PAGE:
A crazy conclusion to their first season back in Liga MX had seen Puebla FC dominate the Clausura stage and lift the title in a mad final against Club América! But, unusually, Lazaró had decided to stick with the club despite becoming national champion.
Winning the Mexican title added to Lazaró’s success in lifting the top-tier titles in Chile, USA, Uruguay, Colombia and Peru, leaving only Argentina, Brazil and Canada on his list. However, he decided to stay in México for a final crack at continental competition in North America – of which there were a lot that caused havoc with their match schedule!
The form of star striker Alexander Ferrari and Ramón Rodríguez had been the catalyst for the unlikely success and both players were rewarded with bumper new contracts. He strengthened the defence with centre-back Aldair Avilés, who cost £650,000 from Monterrey, and a few squad filler signings.
Tactics-wise, Lazaró saw no need to divert from the formation that dominated the Clausura stage last season. So they’d be deploying the 4-3-1-2 tactic that looks like this:
The 2033/34 campaign began with the curtain-raising Mexican Champions Trophy, which saw Clausura winners Puebla take on Apertura winners Tigres at the Cotton Bowl in Dallas. Puebla got a flyer as Rodríguez scored after five minutes and, despite being dominated, held on for a 1-0 win with ever-improving goalkeeper Daniel Aguilar making 10 saves!
One of the many continental competitions available this season was the Leagues Cup, which began the same week as Liga MX. The Leagues Cup is comprised of Liga MX and MLS sides and is a mini knockout cup consisting of four rounds. It’s been dominated by Mexican sides, with MLS only winning it in three of the 12 seasons during this save.
The first round saw Puebla take on LAFC away, hit the bar inside 30 seconds and dominate the early stages with 12 shots in the first half-hour. But that pressure soon paid off as Ferrari grabbed the opener, before Sebastián Pérez Bouquet and Ferrari added late goals either side of a LAFC consolation. However, two days later, Ferrari suffered a fractured leg that ruled him out for three months.
Next up was another away tie at Columbus Crew. Both sides hit the woodwork in the first 20 minutes but Rodríguez made the breakthrough after half an hour as Puebla took control. However, they missed a host of chances and Columbus won a penalty that backup keeper Maurício Pérez saved. Columbus then had a man sent off and Puebla snuck a 1-0 win.
The semis saw them take on Monterrey, with Club América facing Nashville in the other, but the run ended with a narrow 2-1 defeat. And Monterrey won the final 2-1 against Club América.
CONCACAF Champions League group
The main reason for staying with Puebla was to target the CONCACAF Champions League, which begins with regional groups in North America, Central America and the Caribbean. Puebla were drawn in a group with Juárez, Canadians Cavalry FC and MLS sides Orlando City and Sporting Kansas City.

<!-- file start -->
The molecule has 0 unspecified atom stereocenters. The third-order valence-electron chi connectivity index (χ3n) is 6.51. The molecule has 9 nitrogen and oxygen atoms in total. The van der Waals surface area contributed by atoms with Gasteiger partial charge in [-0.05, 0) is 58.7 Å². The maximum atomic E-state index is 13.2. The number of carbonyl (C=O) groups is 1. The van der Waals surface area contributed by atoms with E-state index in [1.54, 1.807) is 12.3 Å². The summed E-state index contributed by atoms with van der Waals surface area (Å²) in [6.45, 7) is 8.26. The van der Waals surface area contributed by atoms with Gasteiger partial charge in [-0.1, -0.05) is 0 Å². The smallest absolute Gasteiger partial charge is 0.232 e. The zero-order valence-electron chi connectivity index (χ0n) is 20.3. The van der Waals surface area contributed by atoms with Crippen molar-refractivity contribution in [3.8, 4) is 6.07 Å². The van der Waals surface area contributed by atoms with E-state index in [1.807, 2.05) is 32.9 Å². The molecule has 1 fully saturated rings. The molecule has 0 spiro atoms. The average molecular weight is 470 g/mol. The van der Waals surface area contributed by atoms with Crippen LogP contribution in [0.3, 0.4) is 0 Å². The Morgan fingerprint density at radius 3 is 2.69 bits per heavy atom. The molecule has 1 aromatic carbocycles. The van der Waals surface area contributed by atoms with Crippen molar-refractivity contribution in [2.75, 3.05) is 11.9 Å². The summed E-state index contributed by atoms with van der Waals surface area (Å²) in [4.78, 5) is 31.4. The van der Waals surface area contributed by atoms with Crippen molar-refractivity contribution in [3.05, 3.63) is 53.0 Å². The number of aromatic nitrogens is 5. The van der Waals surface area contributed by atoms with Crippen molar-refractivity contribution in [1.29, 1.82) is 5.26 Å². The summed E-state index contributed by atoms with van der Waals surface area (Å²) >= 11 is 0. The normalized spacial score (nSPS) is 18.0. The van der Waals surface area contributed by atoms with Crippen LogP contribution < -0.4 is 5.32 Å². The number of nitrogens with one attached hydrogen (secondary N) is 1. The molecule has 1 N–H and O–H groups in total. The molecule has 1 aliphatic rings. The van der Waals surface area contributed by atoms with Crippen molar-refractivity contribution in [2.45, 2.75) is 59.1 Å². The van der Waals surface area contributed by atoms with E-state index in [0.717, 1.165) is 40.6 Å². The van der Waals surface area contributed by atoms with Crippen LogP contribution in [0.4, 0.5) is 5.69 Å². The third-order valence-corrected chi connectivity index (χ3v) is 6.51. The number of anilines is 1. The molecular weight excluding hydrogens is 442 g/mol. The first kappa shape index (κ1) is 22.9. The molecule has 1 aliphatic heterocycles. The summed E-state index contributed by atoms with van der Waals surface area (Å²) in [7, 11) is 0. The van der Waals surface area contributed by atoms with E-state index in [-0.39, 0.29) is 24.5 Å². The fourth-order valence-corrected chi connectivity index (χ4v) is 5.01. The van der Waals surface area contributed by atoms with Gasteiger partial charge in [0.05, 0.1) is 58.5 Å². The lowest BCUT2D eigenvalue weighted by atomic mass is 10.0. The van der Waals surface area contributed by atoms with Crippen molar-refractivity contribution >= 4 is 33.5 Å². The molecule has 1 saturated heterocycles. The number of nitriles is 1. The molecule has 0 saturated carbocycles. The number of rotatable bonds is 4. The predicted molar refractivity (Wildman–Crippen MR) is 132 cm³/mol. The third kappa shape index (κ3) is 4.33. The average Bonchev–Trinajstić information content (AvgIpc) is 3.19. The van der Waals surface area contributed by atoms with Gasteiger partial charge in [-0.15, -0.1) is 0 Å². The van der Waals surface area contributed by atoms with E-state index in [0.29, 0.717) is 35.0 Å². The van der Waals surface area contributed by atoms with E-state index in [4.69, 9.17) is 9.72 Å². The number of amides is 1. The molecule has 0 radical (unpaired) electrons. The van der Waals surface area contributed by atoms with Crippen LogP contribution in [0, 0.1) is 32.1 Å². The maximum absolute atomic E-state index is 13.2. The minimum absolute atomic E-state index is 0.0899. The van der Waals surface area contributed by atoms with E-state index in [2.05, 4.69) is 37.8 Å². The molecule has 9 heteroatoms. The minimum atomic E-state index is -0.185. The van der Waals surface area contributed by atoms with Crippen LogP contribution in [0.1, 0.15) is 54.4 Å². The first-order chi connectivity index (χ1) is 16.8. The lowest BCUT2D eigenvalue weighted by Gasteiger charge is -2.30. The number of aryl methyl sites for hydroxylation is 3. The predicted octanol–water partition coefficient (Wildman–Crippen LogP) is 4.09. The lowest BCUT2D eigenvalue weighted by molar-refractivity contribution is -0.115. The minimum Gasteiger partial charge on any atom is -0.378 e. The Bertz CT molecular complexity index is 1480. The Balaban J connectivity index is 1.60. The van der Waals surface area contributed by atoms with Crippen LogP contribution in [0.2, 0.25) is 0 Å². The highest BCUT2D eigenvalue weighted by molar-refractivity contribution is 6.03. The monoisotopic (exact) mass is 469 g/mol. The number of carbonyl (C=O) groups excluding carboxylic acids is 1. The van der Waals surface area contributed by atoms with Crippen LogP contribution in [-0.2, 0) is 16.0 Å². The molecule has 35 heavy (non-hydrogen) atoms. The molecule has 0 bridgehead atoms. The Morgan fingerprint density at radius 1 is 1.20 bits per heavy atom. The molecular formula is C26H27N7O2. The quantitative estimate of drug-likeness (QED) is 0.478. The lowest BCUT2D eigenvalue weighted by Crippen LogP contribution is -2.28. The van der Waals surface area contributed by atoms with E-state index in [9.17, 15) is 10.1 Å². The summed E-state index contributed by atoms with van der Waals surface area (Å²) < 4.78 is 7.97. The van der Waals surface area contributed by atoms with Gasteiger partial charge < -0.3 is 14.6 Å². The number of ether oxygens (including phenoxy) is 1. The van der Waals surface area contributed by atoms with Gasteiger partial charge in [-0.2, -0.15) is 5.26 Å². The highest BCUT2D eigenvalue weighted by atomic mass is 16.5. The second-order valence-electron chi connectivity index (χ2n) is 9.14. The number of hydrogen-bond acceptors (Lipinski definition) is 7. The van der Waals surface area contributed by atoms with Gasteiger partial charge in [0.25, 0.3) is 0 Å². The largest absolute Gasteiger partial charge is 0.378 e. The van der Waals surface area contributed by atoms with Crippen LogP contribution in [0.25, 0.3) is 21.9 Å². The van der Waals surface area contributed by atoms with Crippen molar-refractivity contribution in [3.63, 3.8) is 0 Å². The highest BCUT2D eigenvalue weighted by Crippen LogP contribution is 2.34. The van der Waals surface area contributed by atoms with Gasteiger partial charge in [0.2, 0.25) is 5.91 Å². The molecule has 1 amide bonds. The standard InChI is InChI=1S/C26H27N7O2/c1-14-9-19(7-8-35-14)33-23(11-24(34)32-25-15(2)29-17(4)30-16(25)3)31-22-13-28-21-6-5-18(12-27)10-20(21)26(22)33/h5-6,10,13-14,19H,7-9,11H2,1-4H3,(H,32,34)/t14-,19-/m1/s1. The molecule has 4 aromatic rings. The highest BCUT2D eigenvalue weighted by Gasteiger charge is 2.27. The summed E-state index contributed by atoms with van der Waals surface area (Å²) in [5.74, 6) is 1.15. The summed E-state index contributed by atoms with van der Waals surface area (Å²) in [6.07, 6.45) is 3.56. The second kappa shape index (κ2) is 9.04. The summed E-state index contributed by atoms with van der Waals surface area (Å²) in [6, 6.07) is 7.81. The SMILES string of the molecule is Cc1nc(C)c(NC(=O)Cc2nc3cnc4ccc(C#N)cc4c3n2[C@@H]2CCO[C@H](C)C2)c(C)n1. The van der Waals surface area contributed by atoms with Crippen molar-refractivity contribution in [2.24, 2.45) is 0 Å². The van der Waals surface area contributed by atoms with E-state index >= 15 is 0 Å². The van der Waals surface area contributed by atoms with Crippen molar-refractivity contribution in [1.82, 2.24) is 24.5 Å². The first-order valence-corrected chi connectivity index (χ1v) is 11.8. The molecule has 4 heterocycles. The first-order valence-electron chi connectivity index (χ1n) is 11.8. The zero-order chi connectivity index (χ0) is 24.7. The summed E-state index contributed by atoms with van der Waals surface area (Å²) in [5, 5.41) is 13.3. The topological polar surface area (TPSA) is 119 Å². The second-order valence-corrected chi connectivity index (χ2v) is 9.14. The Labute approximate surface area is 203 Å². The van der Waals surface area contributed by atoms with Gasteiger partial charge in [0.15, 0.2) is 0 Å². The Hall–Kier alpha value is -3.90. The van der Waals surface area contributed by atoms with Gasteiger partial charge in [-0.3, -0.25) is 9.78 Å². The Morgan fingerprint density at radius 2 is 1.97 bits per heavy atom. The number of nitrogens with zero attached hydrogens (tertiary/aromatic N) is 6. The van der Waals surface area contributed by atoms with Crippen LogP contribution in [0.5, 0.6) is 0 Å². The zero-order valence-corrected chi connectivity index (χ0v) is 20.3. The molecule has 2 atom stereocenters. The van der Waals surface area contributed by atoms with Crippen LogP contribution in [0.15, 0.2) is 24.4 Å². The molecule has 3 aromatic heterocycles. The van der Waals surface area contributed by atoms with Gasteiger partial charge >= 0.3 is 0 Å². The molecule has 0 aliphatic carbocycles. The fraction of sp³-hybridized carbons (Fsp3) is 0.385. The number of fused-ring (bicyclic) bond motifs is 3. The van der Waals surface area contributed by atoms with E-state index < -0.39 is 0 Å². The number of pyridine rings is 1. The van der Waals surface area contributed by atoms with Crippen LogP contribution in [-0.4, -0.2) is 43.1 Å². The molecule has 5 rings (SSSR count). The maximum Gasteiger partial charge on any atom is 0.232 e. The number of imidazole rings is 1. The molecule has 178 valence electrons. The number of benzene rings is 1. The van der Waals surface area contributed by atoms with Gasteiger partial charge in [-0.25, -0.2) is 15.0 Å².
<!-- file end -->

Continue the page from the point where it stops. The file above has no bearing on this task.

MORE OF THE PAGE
They opened up at home to SKC, who had the better of the first half but found Daniel Aguilar in inspired form. Striker Alán Ruiz made them pay with a brace, SKC fired back with three goals, but Ruiz salvaged a point with a late penalty.
Next was a trip to Calgary and a 4-0 thumping of Cavalry, which began with screamers from Ruiz and Ricardo Páez. Attacking midfielder Páez was the hero again at Orlando as he scored just before half-time then nothing happened after the break and Puebla snuck a 1-0 win to seal qualification with a game in hand. The final game saw Ferrari return at home to Juárez and they eventually made the most of their domination with a late Rodríguez strike to win the group.
That sent Puebla into the second round and knockout stages of the CONCACAF Champions League, where they’ll face off against El Salvador side Isidro Metapán.
Yet another Mexico v USA cup saw Puebla face Seattle Sounders in Campeones Cup, which sees the Mexican and American champions face off. Seattle were the home side and the 5/4 favourites but Puebla came out flying. Ruiz bagged his 10th of the season then won a penalty that right-back Gerardo González tucked home inside 11 minutes. He then laid on a third for Rodríguez just after the break and Puebla eased to a 3-0 win.
Puebla and Lazaró were officially los campeones of North America!
Liga MX Apertura
Despite dominating Liga MX last season, the media predicted Puebla to finish in 15th at 150/1 to defend their crown. They didn’t start particularly well, largely due to the lack of Ferrari and because Lazaro was prioritising continental competitions. They drew four of the first five games and lost the other before a Diego Arroé goal snuck a 1-0 win over Mineros de Zacatecas.
They went on to draw seven of the first 11 games, including a 1-1 at Club América, before a surprise 2-0 win over third-place Pumas. The end of the stage saw a mad 5-3 win at bottom side Atlante led by a Rodríguez four-goal haul before the striker scored twice in a 3-1 win at Mazatlán. That secured a ninth-place finish, largely thanks to the league’s top goalscorer Rodríguez, who scored 13 in 13 and had the best average rating of 7.82.
That sent Puebla into the knockout stages, unlike last year’s Apertura winners Tigres – who sacked their manager – and Club América. The preliminary round saw them take on eight-place Club Léon and a poor performance saw them lose 2-1 and exit at the first stage.
Join us next time as Robinho Lazaró takes his Puebla FC into the knockout stages of the CONCACAF Champions League and looks to repeat the heroics of last year’s Clausura stage!